Authors: Al Fournier, Dawn Gouge, Shujuan Li, Peter Ellsworth
Recent impacts of APMC IPM Programs. Topics include savings to growers from thrips and Lygus resistant ThryvOn Cotton, a project to reduce use of the riskiest pesticides throughout US cotton, collaborations with tribal growers and communities to protect public health, and more.
Goss’s bacterial wilt and leaf blight
(Goss’s wilt) was first recorded in Nebraska in the late 1960s
and is now distributed widely in most states throughout
the Corn Belt. The disease was first detected on field corn
in southeastern Arizona in 2018.
Alternaria leaf spot of cotton is also known as Alternaria leaf blight. The disease was first identified in cotton in the US in 1918 and is now distributed worldwide. Alternaria leaf spot has been considered a minor disease in the cotton growing areas of Arizona.
Do Antimicrobial Water Sanitizers Affect Insecticide Efficacy in Desert Produce?
Food safety issues have become increasingly important in the production of leafy vegetables in the desert. Recent concerns about microbial contamination of produce grown in the desert prompted the Arizona Leafy Greens Marketing Agreement (AZLGMA) to develop new Food Safety Guidelines for lettuce and leafy greens.
The bagrada bug, Bagrada hilaris, became a major pest of cole crops in the fall of 2010 where widespread out breaks of the invasive stinkbug pest were reported throughout the desert SW. The resulting yield losses in broccoli, cauliflower, cabbage, and other Brassica crops were economically significant.
Weed Interference with Insect Management in Desert Crops 2020
Effective weed management is critical for the profitable production of vegetable crops in the desert southwest for all the obvious reasons. However, weed management is also essential for another important, but often overlooked reason.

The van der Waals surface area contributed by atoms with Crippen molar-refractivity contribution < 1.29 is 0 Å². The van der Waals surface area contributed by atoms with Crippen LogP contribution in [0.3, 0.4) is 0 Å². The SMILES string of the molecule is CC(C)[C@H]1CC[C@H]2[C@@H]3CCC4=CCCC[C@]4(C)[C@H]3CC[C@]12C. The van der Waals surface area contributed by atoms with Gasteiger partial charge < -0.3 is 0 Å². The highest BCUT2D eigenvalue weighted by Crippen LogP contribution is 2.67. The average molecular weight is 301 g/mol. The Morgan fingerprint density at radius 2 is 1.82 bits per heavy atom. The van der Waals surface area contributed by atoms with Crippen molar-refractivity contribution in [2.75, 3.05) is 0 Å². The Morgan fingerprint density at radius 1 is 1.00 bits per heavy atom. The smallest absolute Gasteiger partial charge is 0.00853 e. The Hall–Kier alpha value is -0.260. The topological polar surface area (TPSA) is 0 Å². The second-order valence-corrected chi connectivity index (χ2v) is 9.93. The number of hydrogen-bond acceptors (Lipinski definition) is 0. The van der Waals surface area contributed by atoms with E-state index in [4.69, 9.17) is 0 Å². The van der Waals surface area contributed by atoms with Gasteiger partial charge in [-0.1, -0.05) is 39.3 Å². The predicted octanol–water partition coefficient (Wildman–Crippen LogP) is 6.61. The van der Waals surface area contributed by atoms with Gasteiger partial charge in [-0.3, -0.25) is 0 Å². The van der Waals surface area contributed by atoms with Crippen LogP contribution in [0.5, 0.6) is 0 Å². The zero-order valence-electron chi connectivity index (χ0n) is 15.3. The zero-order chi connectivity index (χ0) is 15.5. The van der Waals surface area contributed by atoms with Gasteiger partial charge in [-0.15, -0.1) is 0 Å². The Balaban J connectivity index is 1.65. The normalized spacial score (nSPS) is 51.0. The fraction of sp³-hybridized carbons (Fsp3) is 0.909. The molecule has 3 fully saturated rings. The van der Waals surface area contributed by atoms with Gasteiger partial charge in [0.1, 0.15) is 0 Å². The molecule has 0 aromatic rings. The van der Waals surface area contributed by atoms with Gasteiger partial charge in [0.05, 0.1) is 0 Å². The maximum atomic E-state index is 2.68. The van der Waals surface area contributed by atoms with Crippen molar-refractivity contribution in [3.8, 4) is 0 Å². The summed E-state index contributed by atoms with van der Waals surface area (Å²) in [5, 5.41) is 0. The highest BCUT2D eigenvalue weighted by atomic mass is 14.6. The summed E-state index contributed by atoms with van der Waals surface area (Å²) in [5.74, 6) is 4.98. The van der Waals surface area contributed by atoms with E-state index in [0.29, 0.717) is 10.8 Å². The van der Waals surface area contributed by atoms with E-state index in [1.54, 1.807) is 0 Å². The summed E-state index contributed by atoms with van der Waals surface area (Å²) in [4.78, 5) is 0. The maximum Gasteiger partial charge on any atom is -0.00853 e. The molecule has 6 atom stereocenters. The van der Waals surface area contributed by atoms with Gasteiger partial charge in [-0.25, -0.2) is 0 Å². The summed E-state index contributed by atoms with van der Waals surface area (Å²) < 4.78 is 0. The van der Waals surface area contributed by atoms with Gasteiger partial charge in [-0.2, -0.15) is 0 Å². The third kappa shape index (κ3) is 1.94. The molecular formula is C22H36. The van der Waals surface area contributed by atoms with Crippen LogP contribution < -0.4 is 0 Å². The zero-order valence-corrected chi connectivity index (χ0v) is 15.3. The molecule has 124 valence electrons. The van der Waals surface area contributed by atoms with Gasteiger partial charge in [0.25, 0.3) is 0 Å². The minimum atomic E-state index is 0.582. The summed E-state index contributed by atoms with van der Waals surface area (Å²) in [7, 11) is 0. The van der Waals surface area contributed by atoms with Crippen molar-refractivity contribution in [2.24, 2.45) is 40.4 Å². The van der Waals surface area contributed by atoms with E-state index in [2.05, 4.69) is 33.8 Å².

Local weather patterns can have a significant impact on the abundance of insect pests in vegetable crops, particularly in the southwestern U.S. where weather extremes are the norm. Components of weather, mainly temperature, moisture, and wind can either promote insect population growth or cause populations to decline. As we approach the normal cool, dry weather of winter, growers can expect insect activity to decrease. Why is that?
2019 Guidelines for Diamondback Moth Management in Desert Cole Crops
List of Guidelines prepared in response to the diamondback moth (DBM) outbreaks that occurred in 2016-17 in Arizona. Following these guidelines can help keep the moths from spreading. There is also a list of insecticides and their respective efficacy against DBM.
In 2016 there was a outbreak of Diamondback Moths. This article covers a bit of the history of that outbreak and how the were handled in the next two years. The event was partially documented by some surveys found in this article.
ARIZONA PEST MANAGEMENT CENTER
University of Arizona College of Agriculture and Life Sciences Maricopa Agricultural Center